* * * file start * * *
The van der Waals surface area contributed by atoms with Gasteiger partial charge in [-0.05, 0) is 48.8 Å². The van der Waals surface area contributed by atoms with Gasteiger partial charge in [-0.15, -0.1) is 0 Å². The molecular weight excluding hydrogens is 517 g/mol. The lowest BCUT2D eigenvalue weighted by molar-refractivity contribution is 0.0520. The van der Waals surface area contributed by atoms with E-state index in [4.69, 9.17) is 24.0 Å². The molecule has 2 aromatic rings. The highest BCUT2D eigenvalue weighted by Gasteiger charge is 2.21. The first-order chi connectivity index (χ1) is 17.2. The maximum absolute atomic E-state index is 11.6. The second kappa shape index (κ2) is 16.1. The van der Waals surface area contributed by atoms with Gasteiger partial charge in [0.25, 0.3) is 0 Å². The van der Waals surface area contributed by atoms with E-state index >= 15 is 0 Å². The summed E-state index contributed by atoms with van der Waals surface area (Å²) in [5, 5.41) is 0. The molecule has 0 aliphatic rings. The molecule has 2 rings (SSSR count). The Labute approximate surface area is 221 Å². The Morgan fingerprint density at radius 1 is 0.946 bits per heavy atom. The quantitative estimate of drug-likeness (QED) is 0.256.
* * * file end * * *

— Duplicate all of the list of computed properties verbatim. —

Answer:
The van der Waals surface area contributed by atoms with Gasteiger partial charge in [-0.05, 0) is 48.8 Å². The van der Waals surface area contributed by atoms with Gasteiger partial charge in [-0.15, -0.1) is 0 Å². The molecular weight excluding hydrogens is 517 g/mol. The lowest BCUT2D eigenvalue weighted by molar-refractivity contribution is 0.0520. The van der Waals surface area contributed by atoms with E-state index in [4.69, 9.17) is 24.0 Å². The molecule has 2 aromatic rings. The highest BCUT2D eigenvalue weighted by Gasteiger charge is 2.21. The first-order chi connectivity index (χ1) is 17.2. The maximum absolute atomic E-state index is 11.6. The second kappa shape index (κ2) is 16.1. The van der Waals surface area contributed by atoms with Gasteiger partial charge in [0.25, 0.3) is 0 Å². The van der Waals surface area contributed by atoms with E-state index >= 15 is 0 Å². The summed E-state index contributed by atoms with van der Waals surface area (Å²) in [5, 5.41) is 0. The molecule has 0 aliphatic rings. The molecule has 2 rings (SSSR count). The Labute approximate surface area is 221 Å². The Morgan fingerprint density at radius 1 is 0.946 bits per heavy atom. The quantitative estimate of drug-likeness (QED) is 0.256.